Please use this identifier to cite or link to this item:
Title: Investigation of tensile testing of compacted soils
Authors: United States. Assistant Secretary of the Army (R & D)
Al-Hussaini, Mosaid M.
Townsend, Frank C.
Keywords: Clays
Clay soils
Clayey soils
Cohesive soils
Compacted soil
Hollow cylinder tests
Soil mechanics
Soil tests
Soil testing
Tensile strength
Tensile tests
Test equipment
Unconfined compression tests
Publisher: Soils and Pavements Laboratory (U.S.)
Engineer Research and Development Center (U.S.)
Description: Miscellaneous Paper
Abstract: The investigation reported herein describes the development of a hollow cylinder testing device and an indirect tensile testing device and the feasibility of using this equipment for determining the tensile properties of compacted cohesive soils. Hollow cylinder, indirect tensile, and double punch tests were conducted on compacted specimens of Vicksburg buckshot clay (CH), Vicksburg lean clay (CL), and a sandy clay mixture (SC) from DeGray Dam. Unconfined compression tests were also conducted to provide comparative compressive properties of the materials. The test results showed that hollow cylinder tests produce the highest measured tensile strengths of comparable specimens, followed in decreasing order by indirect tensile and double punch tests, and that tensile strength increases as the plasticity of the soil increases. Tensile modulus E𝗍 value s determined by hollow cylinder tests are about five times as great as tensile modulus values determined by indirect tensile tests. The ratio of E𝗍 values to compressional modulus E𝖼 values, as determined by hollow cylinder and unconfined compression tests, ranges from 2.6 to 4.4. On the other hand, approximately equal Poisson's ratio values were measured by hollow cylinder and unconfined compression tests. For the techniques used, the indirect tensile test failed to yield accurate Poisson's ratio values. Based upon the results of this experimental program, the hollow cylinder test is judged to provide a method for measuring tensile properties of soils that is superior to other conventional methods used for brittle materials.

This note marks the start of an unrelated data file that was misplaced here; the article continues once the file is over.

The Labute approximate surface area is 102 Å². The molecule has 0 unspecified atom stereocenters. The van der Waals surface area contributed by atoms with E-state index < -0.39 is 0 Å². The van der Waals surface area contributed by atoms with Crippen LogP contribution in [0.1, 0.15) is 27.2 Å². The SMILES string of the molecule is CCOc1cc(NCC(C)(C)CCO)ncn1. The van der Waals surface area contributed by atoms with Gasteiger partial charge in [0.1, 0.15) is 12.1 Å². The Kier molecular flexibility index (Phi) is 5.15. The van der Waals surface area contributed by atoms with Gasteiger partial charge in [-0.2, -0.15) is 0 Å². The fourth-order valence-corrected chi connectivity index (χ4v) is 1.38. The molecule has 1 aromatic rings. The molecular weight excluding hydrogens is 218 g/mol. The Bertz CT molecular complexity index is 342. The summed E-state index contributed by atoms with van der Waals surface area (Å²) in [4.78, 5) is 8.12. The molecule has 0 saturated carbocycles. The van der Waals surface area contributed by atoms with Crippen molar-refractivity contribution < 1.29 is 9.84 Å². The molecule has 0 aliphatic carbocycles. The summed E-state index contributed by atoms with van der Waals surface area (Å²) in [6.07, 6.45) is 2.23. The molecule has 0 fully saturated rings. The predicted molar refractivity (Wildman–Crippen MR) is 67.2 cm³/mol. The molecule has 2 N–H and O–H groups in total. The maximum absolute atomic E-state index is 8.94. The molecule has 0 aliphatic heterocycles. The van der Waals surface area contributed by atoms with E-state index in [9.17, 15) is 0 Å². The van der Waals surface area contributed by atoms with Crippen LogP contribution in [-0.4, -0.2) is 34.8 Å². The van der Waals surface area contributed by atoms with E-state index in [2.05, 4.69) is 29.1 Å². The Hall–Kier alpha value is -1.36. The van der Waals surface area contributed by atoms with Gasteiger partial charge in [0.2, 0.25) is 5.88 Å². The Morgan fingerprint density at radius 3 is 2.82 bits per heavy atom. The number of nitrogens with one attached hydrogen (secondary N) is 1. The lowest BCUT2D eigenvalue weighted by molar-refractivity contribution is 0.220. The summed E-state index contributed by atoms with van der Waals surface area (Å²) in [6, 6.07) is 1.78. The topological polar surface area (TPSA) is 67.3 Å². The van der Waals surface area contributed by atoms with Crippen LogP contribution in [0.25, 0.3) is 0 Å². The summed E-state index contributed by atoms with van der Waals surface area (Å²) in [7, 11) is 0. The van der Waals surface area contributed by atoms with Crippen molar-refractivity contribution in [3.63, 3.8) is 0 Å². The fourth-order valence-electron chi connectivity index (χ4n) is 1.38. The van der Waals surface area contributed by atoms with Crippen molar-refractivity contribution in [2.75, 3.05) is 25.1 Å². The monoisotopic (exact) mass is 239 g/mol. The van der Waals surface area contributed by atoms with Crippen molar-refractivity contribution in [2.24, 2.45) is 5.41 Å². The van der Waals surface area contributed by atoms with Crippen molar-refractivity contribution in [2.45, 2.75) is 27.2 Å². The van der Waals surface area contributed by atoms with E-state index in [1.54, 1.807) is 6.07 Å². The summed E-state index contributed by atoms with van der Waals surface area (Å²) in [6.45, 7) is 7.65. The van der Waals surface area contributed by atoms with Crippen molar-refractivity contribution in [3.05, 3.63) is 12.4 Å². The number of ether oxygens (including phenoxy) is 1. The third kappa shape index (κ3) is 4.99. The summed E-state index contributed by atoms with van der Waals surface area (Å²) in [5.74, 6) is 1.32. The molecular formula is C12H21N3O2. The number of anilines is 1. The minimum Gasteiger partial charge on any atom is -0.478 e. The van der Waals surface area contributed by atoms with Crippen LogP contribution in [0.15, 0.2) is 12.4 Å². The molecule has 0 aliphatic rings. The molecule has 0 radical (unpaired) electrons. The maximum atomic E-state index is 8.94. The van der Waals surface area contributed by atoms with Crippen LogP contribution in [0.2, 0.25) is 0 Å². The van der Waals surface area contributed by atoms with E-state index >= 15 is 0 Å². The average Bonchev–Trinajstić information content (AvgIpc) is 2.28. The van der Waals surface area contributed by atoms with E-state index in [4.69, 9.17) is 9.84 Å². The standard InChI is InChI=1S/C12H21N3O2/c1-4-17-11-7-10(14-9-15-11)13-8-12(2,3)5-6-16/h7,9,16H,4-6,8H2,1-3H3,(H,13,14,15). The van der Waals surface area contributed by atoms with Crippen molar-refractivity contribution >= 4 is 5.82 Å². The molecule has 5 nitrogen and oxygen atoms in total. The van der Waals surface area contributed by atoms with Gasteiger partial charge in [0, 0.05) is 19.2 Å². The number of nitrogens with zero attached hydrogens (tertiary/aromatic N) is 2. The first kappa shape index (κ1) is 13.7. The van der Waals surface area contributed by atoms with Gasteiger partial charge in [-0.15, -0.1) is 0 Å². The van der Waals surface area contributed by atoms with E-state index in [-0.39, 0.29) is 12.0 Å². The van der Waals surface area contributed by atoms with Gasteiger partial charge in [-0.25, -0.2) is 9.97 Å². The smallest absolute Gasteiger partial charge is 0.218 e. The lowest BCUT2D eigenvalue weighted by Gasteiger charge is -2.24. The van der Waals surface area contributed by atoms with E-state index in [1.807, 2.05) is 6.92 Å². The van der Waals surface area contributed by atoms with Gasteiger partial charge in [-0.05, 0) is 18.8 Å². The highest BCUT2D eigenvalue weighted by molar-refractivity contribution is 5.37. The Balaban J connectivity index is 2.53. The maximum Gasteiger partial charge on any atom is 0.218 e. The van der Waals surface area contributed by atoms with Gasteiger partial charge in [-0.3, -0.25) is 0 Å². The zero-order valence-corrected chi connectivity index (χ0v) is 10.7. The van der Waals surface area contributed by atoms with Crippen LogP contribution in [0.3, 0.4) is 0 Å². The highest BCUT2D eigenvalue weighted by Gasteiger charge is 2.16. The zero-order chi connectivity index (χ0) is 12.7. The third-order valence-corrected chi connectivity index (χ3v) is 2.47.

Rights: Approved for public release; distribution is unlimited.
Appears in Collections:Miscellaneous Paper

Files in This Item:
File Description SizeFormat 
MP-S-74-10.pdf8.23 MBAdobe PDFThumbnail